A huge indoor fish farm project has submitted a first round of permit applications and its managers are confident that regulators will find its environmental impacts to be minimal.
​The Norway-based Nordic Aquafarms company took written questions and presented what its managers described as a “very low risk” project during a Sept. 9 videoconferenced public meeting.
​Nordic has advanced discharge permit applications to the state’s water board and Coastal Commission. Humboldt County will take the lead on the project’s California Environmental Quality Act review and coastal development permitting.
Asked by Humboldt Baykeeper about use of chemicals to address disease outbreaks, anti-biotics and heavy metals, Noyes emphasized that land-based aquaculture facilities have “the ability to exclude parasites and pathogens” and a fish vaccination program will target “any identified pathogens of concern.”
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The Humboldt County Board of Supervisors on Tuesday spent another two hours debating the fate of a billboard that was felled by wind last November, ultimately voting 3-2 to allow owner AllPoints Sign Company to rebuild the structure. However, in doing so, the three-member board majority added a provision that will require the sign, which sits in wetlands along the Elk River, to be permanently removed within five years.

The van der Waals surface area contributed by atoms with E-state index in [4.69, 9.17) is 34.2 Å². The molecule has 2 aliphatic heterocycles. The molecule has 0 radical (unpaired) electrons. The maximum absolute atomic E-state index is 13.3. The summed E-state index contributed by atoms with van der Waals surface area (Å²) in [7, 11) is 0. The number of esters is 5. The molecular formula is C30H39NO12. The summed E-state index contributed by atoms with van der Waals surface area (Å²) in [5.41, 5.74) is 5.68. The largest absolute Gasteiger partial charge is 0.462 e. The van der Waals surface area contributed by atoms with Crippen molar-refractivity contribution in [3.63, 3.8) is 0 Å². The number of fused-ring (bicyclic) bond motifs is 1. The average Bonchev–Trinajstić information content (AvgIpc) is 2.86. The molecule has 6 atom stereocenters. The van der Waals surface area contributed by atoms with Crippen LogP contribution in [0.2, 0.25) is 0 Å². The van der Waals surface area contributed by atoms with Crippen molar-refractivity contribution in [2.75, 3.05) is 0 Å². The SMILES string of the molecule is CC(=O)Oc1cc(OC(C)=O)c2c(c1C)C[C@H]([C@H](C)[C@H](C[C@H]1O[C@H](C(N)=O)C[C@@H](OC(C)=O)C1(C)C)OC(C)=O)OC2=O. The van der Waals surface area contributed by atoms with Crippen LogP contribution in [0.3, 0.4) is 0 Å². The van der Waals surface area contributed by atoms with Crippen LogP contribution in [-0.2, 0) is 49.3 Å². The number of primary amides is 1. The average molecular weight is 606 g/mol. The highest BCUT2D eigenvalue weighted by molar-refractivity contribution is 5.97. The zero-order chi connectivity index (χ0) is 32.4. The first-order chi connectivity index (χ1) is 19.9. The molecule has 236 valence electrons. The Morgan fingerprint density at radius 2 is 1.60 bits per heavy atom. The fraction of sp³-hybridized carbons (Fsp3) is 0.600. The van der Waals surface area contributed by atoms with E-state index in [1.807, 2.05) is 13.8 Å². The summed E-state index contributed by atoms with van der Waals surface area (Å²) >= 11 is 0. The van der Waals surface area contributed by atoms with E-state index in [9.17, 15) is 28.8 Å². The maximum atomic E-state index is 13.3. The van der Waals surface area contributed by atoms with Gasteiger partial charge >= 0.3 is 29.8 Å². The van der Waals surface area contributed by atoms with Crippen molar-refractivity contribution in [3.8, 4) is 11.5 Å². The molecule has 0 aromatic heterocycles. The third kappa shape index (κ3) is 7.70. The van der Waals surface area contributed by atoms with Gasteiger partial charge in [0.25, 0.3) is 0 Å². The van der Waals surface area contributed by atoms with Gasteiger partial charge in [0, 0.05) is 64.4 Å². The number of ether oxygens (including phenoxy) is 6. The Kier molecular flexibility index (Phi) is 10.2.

That’s assuming it gets rebuilt. If AllPoints owner Geoff Wills accepts this five-year provision, he’ll still need to get approval from the California Coastal Commission before rebuilding the billboard.
During the public comment period, three people called in to advocate for upholding the Planning Commission’s denial of the permit. Jennifer Kalt, executive director of Humboldt Baykeeper, argued that the environmental document prepared for the project was inadequate, in part because no biologist has analyzed the wetlands where the sign is situated. 
“In short, I’d urge you to recognize that this billboard had a good run of many, many decades,” Kalt said, adding that it’s time to get rid of this structure standing in an environmentally sensitive habitat."
Tom Wheeler, executive director of the Environmental Protection Information Center (EPIC), seconded her comments and also questioned the adequacy of the environmental review. urge you to recognize that this billboard had a good run of many, many decades,” Kalt said, adding that it’s time to get rid of this structure standing in an environmentally sensitive habitat.
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Pacific Seafoods-Eureka is set to pay a USD 74,500 (EUR 63,411) penalty as part of a settlement with the Environmental Protection Agency over Clean Water Act violations, according to an EPA press release.

 

A 2018 inspection by the EPA, the North Coast Regional Water Quality Control Board, and Eureka’s Public Works Department revealed that Pacific was found discharging wastewater into Eureka, California’s sewage system, and Eureka Slough in Humboldt Bay without an appropriate permit.